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The Three Essential Steps to Engaging Customers

Customer engagement is a highly coveted measurement of a business’s customer experience. Knowing whether your customers feel engaged by your brand and employees, and which specific measures affect that sense of engagement, can reveal opportunities to build better relationships with your customers.

The goal of generating engagement has driven creative thinking in recent years as businesses look for the secret to getting and holding their customers’ attention. Much of the current conversation centers around social media and mobile devices in the endless race for more followers, likes, clicks, and shares.

While social & mobile strategies are certainly important, don’t lose sight of the basics amid all the chatter. Customer engagement on any platform starts with three key steps: watching, listening, and sharing.

WATCHING

In any interaction, a customer can reveal something about himself or herself that becomes an opportunity to engage in a conversation. Customer-facing employees should be encouraged to look out for such opportunities. Clothing or accessories might reveal if the customer is a fan of a particular sports team or musician, or a graduate of a local university. A parent or grandparent with a small child along with them may appreciate it if you engage the child – “Who’s the handsome little guy you have with you today?”

LISTENING

Just like watching, listening may give you a clue about a customer’s wants or needs that haven’t been covered yet. This applies to in-person interactions as well as over the phone or via text (like email or web chat interfaces). The most important part: being attentive. A customer can tell if the employee’s attention is divided or his/her interest is inauthentic and scripted – in other words, if they’re not being listened to.

SHARING

Conversation is, of course, a two-way street. In addition to engaging the customer with questions about him or herself, you can also use the opportunity to present information about your business, products, or services.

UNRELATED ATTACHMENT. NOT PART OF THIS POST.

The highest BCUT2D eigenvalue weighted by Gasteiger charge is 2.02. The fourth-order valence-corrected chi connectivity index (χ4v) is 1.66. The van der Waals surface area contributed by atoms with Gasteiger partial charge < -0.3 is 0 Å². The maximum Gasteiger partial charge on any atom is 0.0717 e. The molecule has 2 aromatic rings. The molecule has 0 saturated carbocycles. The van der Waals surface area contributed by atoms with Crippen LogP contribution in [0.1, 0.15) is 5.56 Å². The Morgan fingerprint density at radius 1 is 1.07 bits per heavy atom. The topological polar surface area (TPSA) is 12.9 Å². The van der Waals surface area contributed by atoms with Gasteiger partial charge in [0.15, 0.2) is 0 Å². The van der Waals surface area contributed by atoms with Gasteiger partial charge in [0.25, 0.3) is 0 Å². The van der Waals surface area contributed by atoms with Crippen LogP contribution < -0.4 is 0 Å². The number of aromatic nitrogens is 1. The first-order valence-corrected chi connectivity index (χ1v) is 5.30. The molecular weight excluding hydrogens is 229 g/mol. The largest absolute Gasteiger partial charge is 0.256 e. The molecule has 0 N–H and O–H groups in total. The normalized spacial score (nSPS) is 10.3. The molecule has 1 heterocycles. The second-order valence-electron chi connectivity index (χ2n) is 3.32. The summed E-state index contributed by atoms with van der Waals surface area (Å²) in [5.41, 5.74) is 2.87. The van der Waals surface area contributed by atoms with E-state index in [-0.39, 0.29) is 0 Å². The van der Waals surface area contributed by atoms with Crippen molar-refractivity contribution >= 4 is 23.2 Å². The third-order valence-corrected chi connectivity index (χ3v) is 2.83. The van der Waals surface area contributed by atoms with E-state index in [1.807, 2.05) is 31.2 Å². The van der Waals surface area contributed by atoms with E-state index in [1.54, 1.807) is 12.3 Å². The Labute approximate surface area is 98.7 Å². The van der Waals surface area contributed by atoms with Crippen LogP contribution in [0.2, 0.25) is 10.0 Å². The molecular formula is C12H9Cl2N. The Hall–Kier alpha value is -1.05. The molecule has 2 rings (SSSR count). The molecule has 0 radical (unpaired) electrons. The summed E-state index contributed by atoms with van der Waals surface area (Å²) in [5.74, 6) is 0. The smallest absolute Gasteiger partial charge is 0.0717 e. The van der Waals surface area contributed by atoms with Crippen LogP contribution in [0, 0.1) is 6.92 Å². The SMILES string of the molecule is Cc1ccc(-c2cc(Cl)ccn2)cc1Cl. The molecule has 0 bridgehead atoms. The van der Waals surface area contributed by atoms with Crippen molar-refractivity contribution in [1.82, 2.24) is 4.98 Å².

For example, if you know a particular customer to be a dog lover, you might mention that your business is participating in a fundraiser for a local animal shelter or cause. This is why it’s so important to be attentive in the other parts of this cycle: the more information you remember about each customer, the more the relationship can grow over time.

THE CASE FOR DISCRETIONsign-1238534-640x360

There are a few shadowy side-effects to the pursuit of engagement. It’s certainly possible to draw the wrong conclusion from a verbal or nonverbal context clue. A rep might say something potentially awkward, confusing, or in the worst case, offensive. Additionally, not every customer is going to be in the mood to participate in small talk at every interaction.

Similarly, not every customer is going to welcome the idea that your business is somehow following their personal lives, whether from their digital data or from in-person interactions. If they feel like you know things you shouldn’t know, or are disseminating information about them across the company “behind their back,” they might feel you’ve crossed the line from engagement to intrusion.

But playing it safe by avoiding Watching, Listening, and Sharing opportunities is not a way to build customer engagement. Skill, training, and practice can equip you with a service & sales staff who engage customers with grace and ease, even if a slip-up happens.

 

CSP has many resources available for training your employees to engage customers effectively and graciously, including our customized employee training services and our STARS library of exercises, articles, and activities. Contact us or call (800) 841-7954 ext:101 to talk about your customer engagement goals and questions.




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